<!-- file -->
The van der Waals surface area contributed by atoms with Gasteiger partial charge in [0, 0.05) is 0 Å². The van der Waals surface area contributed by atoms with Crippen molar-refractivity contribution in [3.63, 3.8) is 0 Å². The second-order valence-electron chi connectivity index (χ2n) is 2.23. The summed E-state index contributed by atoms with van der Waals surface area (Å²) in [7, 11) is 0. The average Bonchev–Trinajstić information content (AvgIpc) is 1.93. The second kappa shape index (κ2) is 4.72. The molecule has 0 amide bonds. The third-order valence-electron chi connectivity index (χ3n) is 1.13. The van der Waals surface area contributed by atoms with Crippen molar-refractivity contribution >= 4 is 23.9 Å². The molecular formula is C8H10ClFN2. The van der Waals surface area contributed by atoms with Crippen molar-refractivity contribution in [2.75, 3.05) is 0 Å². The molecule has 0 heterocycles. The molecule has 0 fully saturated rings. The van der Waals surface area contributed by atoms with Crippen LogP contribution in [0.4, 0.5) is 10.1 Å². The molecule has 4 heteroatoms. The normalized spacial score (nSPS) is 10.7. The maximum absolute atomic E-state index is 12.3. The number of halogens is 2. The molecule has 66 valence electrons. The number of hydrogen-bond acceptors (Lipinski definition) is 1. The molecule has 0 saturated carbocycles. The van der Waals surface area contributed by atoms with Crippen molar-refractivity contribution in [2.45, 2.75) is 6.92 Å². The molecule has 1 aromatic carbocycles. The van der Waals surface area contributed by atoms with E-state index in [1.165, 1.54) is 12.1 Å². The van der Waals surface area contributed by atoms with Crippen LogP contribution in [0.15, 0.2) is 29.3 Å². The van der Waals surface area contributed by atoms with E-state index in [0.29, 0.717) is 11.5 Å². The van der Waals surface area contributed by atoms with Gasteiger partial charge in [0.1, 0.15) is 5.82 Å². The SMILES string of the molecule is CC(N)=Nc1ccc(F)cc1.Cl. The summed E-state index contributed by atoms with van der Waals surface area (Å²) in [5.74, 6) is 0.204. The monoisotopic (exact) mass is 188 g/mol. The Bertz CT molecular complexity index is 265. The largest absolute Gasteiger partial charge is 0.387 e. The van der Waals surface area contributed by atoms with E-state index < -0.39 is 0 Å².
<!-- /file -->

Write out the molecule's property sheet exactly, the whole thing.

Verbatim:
The van der Waals surface area contributed by atoms with Gasteiger partial charge in [0, 0.05) is 0 Å². The van der Waals surface area contributed by atoms with Crippen molar-refractivity contribution in [3.63, 3.8) is 0 Å². The second-order valence-electron chi connectivity index (χ2n) is 2.23. The summed E-state index contributed by atoms with van der Waals surface area (Å²) in [7, 11) is 0. The average Bonchev–Trinajstić information content (AvgIpc) is 1.93. The second kappa shape index (κ2) is 4.72. The molecule has 0 amide bonds. The third-order valence-electron chi connectivity index (χ3n) is 1.13. The van der Waals surface area contributed by atoms with Crippen molar-refractivity contribution >= 4 is 23.9 Å². The molecular formula is C8H10ClFN2. The van der Waals surface area contributed by atoms with Crippen molar-refractivity contribution in [2.75, 3.05) is 0 Å². The molecule has 0 heterocycles. The molecule has 0 fully saturated rings. The van der Waals surface area contributed by atoms with Crippen LogP contribution in [0.4, 0.5) is 10.1 Å². The molecule has 4 heteroatoms. The normalized spacial score (nSPS) is 10.7. The maximum absolute atomic E-state index is 12.3. The number of halogens is 2. The molecule has 66 valence electrons. The number of hydrogen-bond acceptors (Lipinski definition) is 1. The molecule has 0 saturated carbocycles. The van der Waals surface area contributed by atoms with Crippen molar-refractivity contribution in [2.45, 2.75) is 6.92 Å². The molecule has 1 aromatic carbocycles. The van der Waals surface area contributed by atoms with E-state index in [1.165, 1.54) is 12.1 Å². The van der Waals surface area contributed by atoms with Crippen LogP contribution in [0.15, 0.2) is 29.3 Å². The van der Waals surface area contributed by atoms with E-state index in [0.29, 0.717) is 11.5 Å². The van der Waals surface area contributed by atoms with Gasteiger partial charge in [0.1, 0.15) is 5.82 Å². The SMILES string of the molecule is CC(N)=Nc1ccc(F)cc1.Cl. The summed E-state index contributed by atoms with van der Waals surface area (Å²) in [5.74, 6) is 0.204. The monoisotopic (exact) mass is 188 g/mol. The Bertz CT molecular complexity index is 265. The largest absolute Gasteiger partial charge is 0.387 e. The van der Waals surface area contributed by atoms with E-state index < -0.39 is 0 Å².